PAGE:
There is a myth that magpies are attracted to shiny objects. Following research by Exeter University they found that magpies were no more attracted to shiny objects than dull objects. They did discover that they are very inquisitive birds. When they see something new they go and investigate.

People working on projects are very similar. They are all happy working on their project but then a new project starts up. Suddenly the old project looks boring and the new project looks more interesting.

People get drawn to do work on the new project and leave the old project unfinished. I can this the Magpie effect. Social housing organisations who have lots of old projects on the go which never seem to end are often suffering from the Magpie effect.

3 Steps to get your projects unstuck and delivered

To get your projects unstuck keep it simple. Instead of delivering slow moving large projects break them down into lots of smaller projects. Smaller projects are easier to deliver. It is like that old saying how do you eat an elephant? One bite at a time. You will be able to get the smaller projects delivered quicker which will enable the organisation to start receiving the benefits early. The quicker a project can be delivered the less chance of there being a Magpie effect.

Once you have broken the large projects down the next step is to put them into a list with the highest priority project at the top and the lowest at the bottom. With all the projects listed in order of importance you now know which projects you should be working on.

The next step is cut the list down. There is no point spreading people and money across too many projects. All that happens is the projects do not get done. It is like when you go to a hotel and they give you lots of pieces of toast but only one packet of butter. Imagine your projects are the toast and your people and money are the butter. Don’t spread them too thin! Doing less with more people reduces the likelihood of the yes effect.

You need to cut the list right down and only do the top priority projects. Even a list of 10 projects is too many the aim is to have as few active projects as possible.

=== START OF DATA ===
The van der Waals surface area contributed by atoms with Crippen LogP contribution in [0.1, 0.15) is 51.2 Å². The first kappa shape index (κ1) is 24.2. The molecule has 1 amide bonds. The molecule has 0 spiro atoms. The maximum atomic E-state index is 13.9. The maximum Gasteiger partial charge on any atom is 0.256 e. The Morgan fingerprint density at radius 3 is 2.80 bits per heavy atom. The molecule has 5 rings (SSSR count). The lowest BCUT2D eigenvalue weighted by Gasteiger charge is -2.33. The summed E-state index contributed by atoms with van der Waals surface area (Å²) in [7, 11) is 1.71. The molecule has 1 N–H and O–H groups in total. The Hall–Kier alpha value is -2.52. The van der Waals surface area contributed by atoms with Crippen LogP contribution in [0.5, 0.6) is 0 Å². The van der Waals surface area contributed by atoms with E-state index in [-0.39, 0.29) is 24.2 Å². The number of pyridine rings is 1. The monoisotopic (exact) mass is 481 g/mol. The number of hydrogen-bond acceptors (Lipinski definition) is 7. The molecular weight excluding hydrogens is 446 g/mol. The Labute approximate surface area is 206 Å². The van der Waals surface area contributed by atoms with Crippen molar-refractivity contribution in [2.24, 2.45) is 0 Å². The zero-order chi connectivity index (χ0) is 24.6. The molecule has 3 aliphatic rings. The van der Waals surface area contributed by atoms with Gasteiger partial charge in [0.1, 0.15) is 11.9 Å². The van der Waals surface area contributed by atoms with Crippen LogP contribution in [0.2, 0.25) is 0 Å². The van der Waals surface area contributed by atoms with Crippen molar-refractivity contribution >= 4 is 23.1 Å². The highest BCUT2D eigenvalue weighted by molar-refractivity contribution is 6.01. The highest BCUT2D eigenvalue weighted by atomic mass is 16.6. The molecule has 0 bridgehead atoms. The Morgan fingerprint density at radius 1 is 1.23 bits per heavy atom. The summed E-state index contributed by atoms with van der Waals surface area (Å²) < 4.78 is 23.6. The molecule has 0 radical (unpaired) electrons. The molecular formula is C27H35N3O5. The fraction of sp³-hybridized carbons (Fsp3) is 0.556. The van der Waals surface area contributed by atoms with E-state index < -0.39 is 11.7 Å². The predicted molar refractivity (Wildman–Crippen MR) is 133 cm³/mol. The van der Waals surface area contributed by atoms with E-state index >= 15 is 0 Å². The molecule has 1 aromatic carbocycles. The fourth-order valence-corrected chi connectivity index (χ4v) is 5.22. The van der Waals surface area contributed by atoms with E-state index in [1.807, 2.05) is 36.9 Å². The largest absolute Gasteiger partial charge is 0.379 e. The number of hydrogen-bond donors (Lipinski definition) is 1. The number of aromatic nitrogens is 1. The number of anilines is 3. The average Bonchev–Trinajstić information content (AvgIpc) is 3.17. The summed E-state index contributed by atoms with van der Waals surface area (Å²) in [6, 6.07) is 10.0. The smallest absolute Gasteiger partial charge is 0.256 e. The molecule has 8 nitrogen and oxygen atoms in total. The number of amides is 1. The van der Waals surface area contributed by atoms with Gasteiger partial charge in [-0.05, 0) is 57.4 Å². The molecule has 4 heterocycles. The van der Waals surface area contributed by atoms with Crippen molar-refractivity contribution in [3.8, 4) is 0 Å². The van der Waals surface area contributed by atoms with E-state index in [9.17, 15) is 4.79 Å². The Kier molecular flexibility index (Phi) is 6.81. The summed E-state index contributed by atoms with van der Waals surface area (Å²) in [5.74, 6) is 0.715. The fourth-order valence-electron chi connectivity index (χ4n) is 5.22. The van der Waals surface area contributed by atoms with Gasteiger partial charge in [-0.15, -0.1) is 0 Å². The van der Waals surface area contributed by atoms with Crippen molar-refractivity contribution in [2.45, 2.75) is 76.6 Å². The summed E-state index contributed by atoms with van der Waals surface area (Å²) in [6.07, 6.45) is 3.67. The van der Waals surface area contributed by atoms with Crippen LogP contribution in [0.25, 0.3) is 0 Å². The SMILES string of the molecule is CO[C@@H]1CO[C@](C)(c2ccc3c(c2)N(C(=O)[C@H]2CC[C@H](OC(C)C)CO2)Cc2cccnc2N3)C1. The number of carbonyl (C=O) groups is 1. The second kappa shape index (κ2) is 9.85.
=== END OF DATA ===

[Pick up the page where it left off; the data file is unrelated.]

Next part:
The final step is to use a simple gated approach to deliver your projects. Rather than trying to deliver a project from start to finish in one go a gated approach takes a project step by step along the delivery lifecycle. The advantage with this is you can stop, pause or cancel a project before too much time and money has been spent if the project turns out not as expected.

I have developed a simple gated approach to deliver projects based on my time delivering projects for a number of social housing providers. I have called it the Social Housing Project Life Cycle and you can download a free copy here.


In summary delivering social housing projects is really difficult as it is such a unique environment where there are so many external influencers. It is also one of the most exciting places to be with lots of change happening right across the sector in every organisation. There are also two effects which make it difficult to deliver projects.

  • Yes Effect – Saying yes to everything which means saying no indirectly
  • Magpie Effect – Leave projects half completed to start a new shiny project

There are 3 steps that you can take to get your projects unstuck:

  1. Break large projects down into smaller projects
  2. Put the projects in a list and rank them in order of importance
  3. Use a simple gated approach to deliver your projects

You can download for free the Social Housing Project Life Cycle a simple gated approach to delivering your projects here.

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2 Reasons Why Projects Get Stuck